The recent trend of designers congratulating themselves for their latest soft finite game, that they've play tested ten times, is just more crap heaped onto an already towering mountain of crap.

I am so tired of the, "This game should be solvable," SUPER asinine bullcrap. It's almost always, "Should be solvable." And almost never, "I solved it." The extreme asininity is compounded when it's extended to supercomputers solving games. For example Checkers. As though a supercomputer taking weeks to solve Checkers has ruined the game for you and me. Every game is solvable given enough time and computing power. SO WHAT ???? Is the extensive computer analysis being uploaded to your brain, making you capable of perfect play? NO !! IT ISN'T !! Checkers is still a perfectly viable game.

Dear fellow designers: SHUT THE F*CK UP WITH THIS "SOLVABLE" SH*T !!!! If the game is so f*cking solvable, play it against a decent AI, lose ten times in a row, and then let's talk about how "solvable" it is. Until then, SHUT !!!! UP !!!!!!!!!!! Have I made myself clear? For a game other than a Nim variant, your chance of solving it is exceedingly remote. Please stop congratulating yourself on your superhuman game solving capability. Self congratulation is a pandemic among game designers. STOP IT !!!!!!

Update: Drew Edwards found a solution to the super simple game of Gopher on size 5, 7, 9... hexagonal boards. Red starts by placing a stone in the center or a corner. Then, whichever way Blue branches out, Red continues the branch in the same direction. So... I guess I stand corrected. It can happen. But... the song remains the same. "This game should be easy for someone else to solve. But not me because my time is way too valuable to waste on some unchallenging problem that someone else could easily solve."

Update update: I was demonstrating Drew's technique to my lawyer, and he beat me. Twice. Back to square one in the quest for Gopher solutions.

Update update update: Oops, no Drew was right. We basically forgot the rules and didn't finish the game. Next time play first and drinks later.

Carlos Luna accused me of insulting BGG members on this issue. After I got done laughing, I checked the preceding text and, as you can see, there's no mention of BGG or its members. But, if you want to insult yourself at my expense, permission granted.

My designs are motivated solely by architecture. I like to make original, unique, and interesting rule sets. Of course if a game turns out to have outstanding gameplay, like Oust or Zola, it's gratifying. Gameplay is just not what drives me. Christian Freeling is the "game whisperer". He can intuit characteristics of a new design's play in advance. I don't have that superpower. And I wouldn't use it even if I did.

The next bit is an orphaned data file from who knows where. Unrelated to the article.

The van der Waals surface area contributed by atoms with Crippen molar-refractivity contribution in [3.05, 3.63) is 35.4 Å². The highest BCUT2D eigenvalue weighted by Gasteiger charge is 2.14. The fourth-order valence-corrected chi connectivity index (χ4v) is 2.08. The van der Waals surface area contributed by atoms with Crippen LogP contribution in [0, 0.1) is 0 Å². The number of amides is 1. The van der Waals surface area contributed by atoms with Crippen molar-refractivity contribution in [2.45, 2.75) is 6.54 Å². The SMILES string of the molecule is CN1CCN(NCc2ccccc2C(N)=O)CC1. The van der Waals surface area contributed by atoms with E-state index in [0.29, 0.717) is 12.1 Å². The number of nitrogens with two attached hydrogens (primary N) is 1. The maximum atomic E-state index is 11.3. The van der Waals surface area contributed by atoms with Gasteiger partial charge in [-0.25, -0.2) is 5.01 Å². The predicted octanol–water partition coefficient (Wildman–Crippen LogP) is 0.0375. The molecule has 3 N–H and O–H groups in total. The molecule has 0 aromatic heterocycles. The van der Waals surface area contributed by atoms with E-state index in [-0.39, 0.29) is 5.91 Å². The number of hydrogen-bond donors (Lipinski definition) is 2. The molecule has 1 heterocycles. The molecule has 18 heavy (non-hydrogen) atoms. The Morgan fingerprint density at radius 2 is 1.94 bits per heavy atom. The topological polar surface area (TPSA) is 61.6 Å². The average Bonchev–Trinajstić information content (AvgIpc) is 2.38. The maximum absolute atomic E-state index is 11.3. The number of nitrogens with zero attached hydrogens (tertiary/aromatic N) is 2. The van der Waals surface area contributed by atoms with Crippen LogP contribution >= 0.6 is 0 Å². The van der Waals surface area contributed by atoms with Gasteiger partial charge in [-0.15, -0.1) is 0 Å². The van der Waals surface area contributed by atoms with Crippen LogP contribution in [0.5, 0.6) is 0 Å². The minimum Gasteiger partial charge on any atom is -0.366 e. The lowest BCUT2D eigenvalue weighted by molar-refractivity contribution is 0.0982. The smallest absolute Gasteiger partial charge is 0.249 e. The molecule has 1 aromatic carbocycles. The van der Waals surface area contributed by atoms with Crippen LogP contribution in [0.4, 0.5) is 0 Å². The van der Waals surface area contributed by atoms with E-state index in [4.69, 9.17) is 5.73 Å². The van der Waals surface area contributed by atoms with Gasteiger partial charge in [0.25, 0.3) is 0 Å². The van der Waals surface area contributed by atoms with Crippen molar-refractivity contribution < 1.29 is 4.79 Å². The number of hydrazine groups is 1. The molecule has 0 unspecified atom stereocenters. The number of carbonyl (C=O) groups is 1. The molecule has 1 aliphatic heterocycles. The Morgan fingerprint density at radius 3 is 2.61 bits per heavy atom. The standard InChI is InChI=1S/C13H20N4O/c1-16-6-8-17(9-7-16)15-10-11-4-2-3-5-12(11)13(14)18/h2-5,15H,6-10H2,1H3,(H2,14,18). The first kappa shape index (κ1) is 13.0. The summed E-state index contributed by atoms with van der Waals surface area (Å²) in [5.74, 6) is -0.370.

I see designers congratulating themselves for their ability to analyze a game's hotness, coldness, soft-finitude, and other esoteric qualities... and scientifically determine how much fun it will be to play. To me these discussions seem like bullshit. They usually result in uninspired variants, like Nick Bentley's Blooms (for which he extols his own "brilliance").

I usually, but not always, give my games at least half a run-through to see if deadlocks or cycles can occur. Or, if a design seems like it might be vulnerable to first move advantage, I'll play it until I'm satisfied it's solid. I've tossed out somewhere around a quarter of my designs because problems developed, or because they turned out not to be as original as I thought. Someone already had a similar game. Now if their game is based on yet more similar games, it's not such a problem. But I don't want to run off with anyone else's unique, original work.

I'm known for specializing in finite games. Or I guess I should call them "hard-finite" now since the emergence of "soft-finite" discussions. I don't want to take a chance on cycles developing. I don't want you to invest a year advancing your skill in a game that may ultimately fail you. I rule out cycles from the get-go. If cycles can't occur, they won't. I'm often criticized for my devotion to the finite, and for my antipathy toward the player experience. But I do what floats my boat. Not yours.

Particular Games
I've played a lot of Oust and a fair amount of Zola. There are no other games I'd rather play (except possibly Inchworm).

Inchworm, with its natural theme, is unusual and intriguing.

I played a lot of Flume. It's a parity/Nim experience, which is not really my forte. But there's something engaging about Flume.

Fractal is my favorite connection game. Beautiful to behold. Designed to minimize first move advantage.

Gopher is a super simple game.
Update: Gopher is an awesome game. It's the only game I like to play currently. I play it several times a day using Michael Amundsen's Ludii script.

Rive has an extreme churn rate. Full sized game on a tiny board. Good travel game.

Monkey Queen is well thought of.

Hex KB, like many of my games, is an interesting concept.